Unemployment now exceeds 10% and is approaching 12%. The Bureau of Labor Statistics estimates that we will lose 8 million jobs in this economic downturn. Additionally, we need to develop 150,000 jobs a month in this country just to absorb labor entering the employment market.

For us to be whole again, we need to return the 8 million jobs plus 150,000 jobs a month, which will be tough and take time, particularly if people choose to continue to save rather than spend part of their savings.

Not included in these figures are 6 million people who are working part-time and are looking for full-time jobs. These statistics dampen the probability for rapid economic expansion. To get back to where we were in jobs a year ago, 23 million jobs need to be created in five years. That would mean adding 15% annually to the employment base. Unlikely!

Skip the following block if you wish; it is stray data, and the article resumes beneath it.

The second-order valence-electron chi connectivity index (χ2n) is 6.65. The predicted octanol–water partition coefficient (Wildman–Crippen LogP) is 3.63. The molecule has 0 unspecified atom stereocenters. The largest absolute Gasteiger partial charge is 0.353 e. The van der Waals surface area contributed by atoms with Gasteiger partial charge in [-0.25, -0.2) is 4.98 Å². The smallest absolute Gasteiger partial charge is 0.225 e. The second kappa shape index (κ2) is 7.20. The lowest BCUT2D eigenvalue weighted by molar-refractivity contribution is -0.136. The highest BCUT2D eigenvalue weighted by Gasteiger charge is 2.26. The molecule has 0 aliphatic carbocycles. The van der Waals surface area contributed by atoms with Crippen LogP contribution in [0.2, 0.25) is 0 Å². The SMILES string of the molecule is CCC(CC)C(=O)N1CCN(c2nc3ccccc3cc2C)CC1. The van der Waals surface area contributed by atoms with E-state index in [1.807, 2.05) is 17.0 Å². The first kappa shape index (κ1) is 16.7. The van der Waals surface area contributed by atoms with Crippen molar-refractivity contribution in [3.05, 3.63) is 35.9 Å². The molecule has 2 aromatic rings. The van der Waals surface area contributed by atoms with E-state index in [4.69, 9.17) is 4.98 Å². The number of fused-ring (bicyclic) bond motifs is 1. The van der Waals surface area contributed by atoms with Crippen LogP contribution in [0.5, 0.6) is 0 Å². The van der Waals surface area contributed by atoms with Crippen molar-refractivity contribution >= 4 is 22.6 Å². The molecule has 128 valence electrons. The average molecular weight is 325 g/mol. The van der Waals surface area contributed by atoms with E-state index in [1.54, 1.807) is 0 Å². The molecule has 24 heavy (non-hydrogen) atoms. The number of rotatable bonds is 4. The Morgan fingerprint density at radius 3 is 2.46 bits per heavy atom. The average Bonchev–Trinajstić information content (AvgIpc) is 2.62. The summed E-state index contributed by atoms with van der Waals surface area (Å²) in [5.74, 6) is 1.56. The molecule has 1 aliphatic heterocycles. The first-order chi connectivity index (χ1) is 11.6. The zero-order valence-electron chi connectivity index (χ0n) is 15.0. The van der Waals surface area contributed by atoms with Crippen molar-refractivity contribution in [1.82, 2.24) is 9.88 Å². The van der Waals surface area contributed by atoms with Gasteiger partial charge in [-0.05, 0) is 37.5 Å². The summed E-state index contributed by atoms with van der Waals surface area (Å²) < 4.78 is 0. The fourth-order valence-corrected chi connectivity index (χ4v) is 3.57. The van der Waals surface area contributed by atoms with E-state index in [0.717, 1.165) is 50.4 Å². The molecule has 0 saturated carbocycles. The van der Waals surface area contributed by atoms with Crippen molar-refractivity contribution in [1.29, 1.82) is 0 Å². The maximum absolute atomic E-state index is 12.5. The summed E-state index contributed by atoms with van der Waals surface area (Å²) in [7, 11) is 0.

The housing market, a significant part of our economy, has been picking up. In the month of July, of the houses that were sold, about 30% of them were short sales from banks (that lost money on each sale), and another 30% of homes sold were foreclosures. So 60% of houses sold recently are houses that are moving because they are troubled assets. When this inventory is depleted and newly built houses are being absorbed by demand, the housing market will be on the way to being whole again. But it is certainly not well yet.

Estimates of the government’s bailout funds range all the way up to $12.9 trillion, and nobody can check the sources of these estimates because the Federal Reserve System has never been audited. There is an attempt in Congress to have the Fed audited so that we can measure the real obligations of our financial system. The resistance to auditing the Fed is so great one can only surmise that there are things in that audit the public cannot see, because it would make them furious if they did. Continued government dishonesty and lack of disclosure will not help in rebuilding any kind of economic resurgence.